I came from a creative family and read constantly but was always more focused on visual art. When I was in college, I did nothing artistic, but I got to be friends with a gang that was writing a thousand lines of poetry for their senior thesis. The group also went to a local dive bar every Thursday after class for pitchers of beer with the professor. I’d join them sometimes (the pitchers were free), I loved all the artistic chatter, and started wondering if I could write poems too. I decided to try and write one. I worked on it for ages–about whitewashing a house, badly, during a brief sojourn in Spain–and submitted it to the University literary journal’s poetry contest. I was floored when it won first prize! Baffling to me now, I didn’t write one again for years and years until I moved to Dublin and was swept up in the thriving literary scene here, my favorite part of which is performance based. I found a home and a crew and an endless source of inspiration in the basement bars and festival tents where poetry comes alive in a different way. I found some great friends who were extremely supportive, got me on stage and clapped after, and I will never forget it.

My favorite poets and influences are too many to mention–Mary Oliver and her journeys and wild geese was an early first love; and Philip Levine with his poems about eating potatoes with butter and salt and “Can you taste what I am saying?”;  and Richard Wilbur and his daughter and how he “hoped everything I hoped for her before, but harder”; Billy Collins and the sheep and the Gutenberg Bible; Gerald Manley Hopkins and his “heart in hiding/stirred for a bird”; Hafiz and casting all his votes for dancing; Langston Hughes and jazz like a hypodermic needle; Emily Dickinson’s “If your nerve, Deny you/ Go above your nerve”; and Yeats and his romantic Ireland (or lack thereof). Others include Goodie Mob, the hip hop poets of the Dirty South, my mates Colm Keegan, John Cummins, Kalle Ryan, Stephen James Smith, and those astonishing English musical hybrids Kate Tempest and Dizraeli.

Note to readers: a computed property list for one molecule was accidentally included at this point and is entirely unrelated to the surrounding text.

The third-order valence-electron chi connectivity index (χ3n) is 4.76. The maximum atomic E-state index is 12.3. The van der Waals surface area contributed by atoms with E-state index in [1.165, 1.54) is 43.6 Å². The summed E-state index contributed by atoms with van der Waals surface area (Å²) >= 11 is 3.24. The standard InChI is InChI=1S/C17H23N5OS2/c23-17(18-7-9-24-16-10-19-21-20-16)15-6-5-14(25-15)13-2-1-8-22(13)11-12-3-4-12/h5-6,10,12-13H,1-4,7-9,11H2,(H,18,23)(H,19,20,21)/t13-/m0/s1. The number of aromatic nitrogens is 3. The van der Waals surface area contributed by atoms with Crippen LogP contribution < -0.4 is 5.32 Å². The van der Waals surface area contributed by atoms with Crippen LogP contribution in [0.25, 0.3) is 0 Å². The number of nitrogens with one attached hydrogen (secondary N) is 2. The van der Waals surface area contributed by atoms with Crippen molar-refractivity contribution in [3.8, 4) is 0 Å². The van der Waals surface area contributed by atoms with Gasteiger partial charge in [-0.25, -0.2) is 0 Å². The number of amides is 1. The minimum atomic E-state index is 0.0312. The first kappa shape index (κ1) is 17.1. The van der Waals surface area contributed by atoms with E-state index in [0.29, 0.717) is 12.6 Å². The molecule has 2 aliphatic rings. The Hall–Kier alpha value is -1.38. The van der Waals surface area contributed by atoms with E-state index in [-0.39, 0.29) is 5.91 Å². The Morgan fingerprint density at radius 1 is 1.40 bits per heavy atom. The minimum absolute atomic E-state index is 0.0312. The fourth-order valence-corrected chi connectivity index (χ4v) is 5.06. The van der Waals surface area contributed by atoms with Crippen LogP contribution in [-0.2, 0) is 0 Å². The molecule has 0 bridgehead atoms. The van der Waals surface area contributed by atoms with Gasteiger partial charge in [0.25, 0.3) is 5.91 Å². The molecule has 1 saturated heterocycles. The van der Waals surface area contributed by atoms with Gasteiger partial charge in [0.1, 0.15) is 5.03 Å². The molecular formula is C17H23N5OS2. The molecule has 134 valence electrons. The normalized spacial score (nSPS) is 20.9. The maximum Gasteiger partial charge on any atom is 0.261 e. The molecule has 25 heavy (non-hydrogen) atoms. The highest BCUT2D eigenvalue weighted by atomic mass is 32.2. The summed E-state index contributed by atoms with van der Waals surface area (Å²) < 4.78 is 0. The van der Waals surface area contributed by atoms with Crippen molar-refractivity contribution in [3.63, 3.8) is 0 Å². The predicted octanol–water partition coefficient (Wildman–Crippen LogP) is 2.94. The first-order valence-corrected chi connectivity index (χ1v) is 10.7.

Upcoming I have a few gigs, I’m doing one end of October at Farmleigh House where the Queen stayed when she was here, with my Glastonbury friend Hollie McNish and another friend, Hozier, who’s a rising soul/blue singer, hosted by Peter Sheridan, their Writer In Residence, a playwright and author who became a friend and mentor after he vanquished me in the finals of Literary Death Match. Very excited about that one, partially because it’s not a place with a lot of spoken word and hopefully we can shake it up! http://www.farmleigh.ie/Events/Title,25003,en.html

I’m also curating “Righteous Verse,” a group of some poets performing at a festival called Fading Light in Kerry in the October bank holiday–a small thing that takes over all the pubs in a whole little village in Caherdaniel, the far southwest of Ireland. http://fadinglightfest.com/

Finally, I’m working with a group of performance and page poets, all mates, and we’re organizing Dublin’s first spoken word festival, called Lingo, next spring. No official date set but one coming soon!

Erin Fornoff

View more of Erin’s poetry at  http://erinfornoff.wordpress.com/videos/

Memory and Reality: StAnza’s autumn reading

11 Sep

IMAG0036Yes, there’s a chill in the air, the leaves are turning and the nights are drawing in, but autumn produces its own fine crop of festivals and poetry, and we at StAnza are taking part.

StAnza is holding a reading at the Scottish Mental Health Arts & Film Festival (SMHAFF), following on the success of our involvement in previous years, and this event, to be held in St Andrews, promises to be a treat.

images

Memory is an important tool, and poetry often serves to record and preserve memories in a way which makes them available to others. In this special reading,  Tom Pow (above) and Paula Jennings (right) will be offering poems on these themes, both of which have featured strongly in their work. Jennings, Paula

The date for your diaries is Tuesday 1st October,6-7pm and the venue is the Council Chamber at the Town Hall, Queen’s Gardens, St Andrews. Admission is free, and all are welcome, but to be sure of a seat, call 07900 207 429 or email: info@stanzapoetry.org